Seated from left are: Associate Justices Clarence Thomas, Antonin Scalia, Chief Justice John Roberts, Associate Justices Anthony M. Kennedy, and Ruth Bader Ginsburg. Standing, from left are: Associate Justices Sonia Sotomayor, Stephen Breyer, Samuel Alito Jr., and Elena Kagan. (AP Photo/Pablo Martinez Monsivais, File)
Seated from left are: Associate Justices Clarence Thomas, Antonin Scalia, Chief Justice John Roberts, Associate Justices Anthony M. Kennedy, and Ruth Bader Ginsburg. Standing, from left are: Associate Justices Sonia Sotomayor, Stephen Breyer, Samuel Alito Jr., and Elena Kagan. (AP Photo/Pablo Martinez Monsivais, File)

The SCOTUS has ruled, and in favor of Hobby Lobby against the contraception mandate in the affordable care act.

Some will call it a win for ‘religious liberty.’  Some will call it another step towards the court turning corporations into people.  Democrats will campaign on it as another example of conservative disdain for women’s health issues.   Republicans will call it another kick in the teeth for the Affordable Care Act, while trying carefully not to own it too much in case the Democrats’ message plays well.  In the immediate, attention will turn to closing his newly created ‘coverage gap’ by some long over due changes, like women not needing a doctors prescription to get The Pill.

Just as Scalia accurately predicted the demise of state level same-sex marriage bans in his DOMA ruling dissent, Ginsburg will prove prophetic in her scathing dissent in this ruling.  Minefield, she calls it.  And of course, Hobby Lobby will still amaze and wow in it’s very continued existence, while we all look back on these times as some of the most ridiculous in American political history.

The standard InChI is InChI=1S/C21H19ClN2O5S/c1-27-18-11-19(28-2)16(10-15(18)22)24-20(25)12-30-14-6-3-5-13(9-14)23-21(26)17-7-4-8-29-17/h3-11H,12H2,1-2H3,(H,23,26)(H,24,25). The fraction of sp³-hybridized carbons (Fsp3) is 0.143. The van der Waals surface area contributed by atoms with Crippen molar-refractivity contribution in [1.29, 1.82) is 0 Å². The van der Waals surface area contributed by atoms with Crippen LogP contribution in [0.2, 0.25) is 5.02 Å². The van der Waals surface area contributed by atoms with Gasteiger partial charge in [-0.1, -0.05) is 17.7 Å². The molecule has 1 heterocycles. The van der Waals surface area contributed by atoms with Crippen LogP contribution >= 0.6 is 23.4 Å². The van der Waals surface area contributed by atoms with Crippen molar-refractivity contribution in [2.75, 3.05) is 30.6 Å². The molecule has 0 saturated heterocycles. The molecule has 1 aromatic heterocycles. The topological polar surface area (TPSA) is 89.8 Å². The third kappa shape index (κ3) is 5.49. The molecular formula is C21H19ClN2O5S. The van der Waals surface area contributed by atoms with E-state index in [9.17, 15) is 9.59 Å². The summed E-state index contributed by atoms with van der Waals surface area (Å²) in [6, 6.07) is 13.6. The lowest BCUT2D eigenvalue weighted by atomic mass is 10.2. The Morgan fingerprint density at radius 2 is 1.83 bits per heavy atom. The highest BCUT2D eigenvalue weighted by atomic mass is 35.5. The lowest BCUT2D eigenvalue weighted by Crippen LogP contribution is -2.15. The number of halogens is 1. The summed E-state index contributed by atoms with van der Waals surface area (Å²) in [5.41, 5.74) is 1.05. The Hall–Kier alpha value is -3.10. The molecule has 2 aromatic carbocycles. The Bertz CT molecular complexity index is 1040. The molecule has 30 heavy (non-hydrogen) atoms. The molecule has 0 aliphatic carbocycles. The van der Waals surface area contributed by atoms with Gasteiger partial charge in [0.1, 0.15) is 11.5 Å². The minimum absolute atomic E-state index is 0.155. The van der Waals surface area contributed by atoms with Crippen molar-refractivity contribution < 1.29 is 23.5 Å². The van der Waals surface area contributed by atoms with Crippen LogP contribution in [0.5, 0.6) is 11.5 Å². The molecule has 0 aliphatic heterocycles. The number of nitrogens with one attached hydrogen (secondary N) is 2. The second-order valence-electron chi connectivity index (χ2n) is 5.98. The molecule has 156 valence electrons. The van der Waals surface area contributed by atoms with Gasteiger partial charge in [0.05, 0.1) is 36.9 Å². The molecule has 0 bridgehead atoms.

But that is all the obvious.  Now for some extreme tea leaf reading!

Several years from now, after policy makers and courts have waded Ginsburg’s minefield a bit, we’ll see a renewed policy push for single payer that meets a very different response, embraced fully (finally) by the Democratic Party.  That push will stick, and a sincere debate will begin over single payer not as a far left idea, but as an actual practical solution.

It will begin with a sentence like this:

“The Supreme Court says your boss can make important health care decisions for you.  Let’s get your boss out of your health care.”

It’ll happen.  It’ll be compelling.  And independent voters in a key election (aren’t they all?) for one party, or both will be keen on it.

And you heard it here first.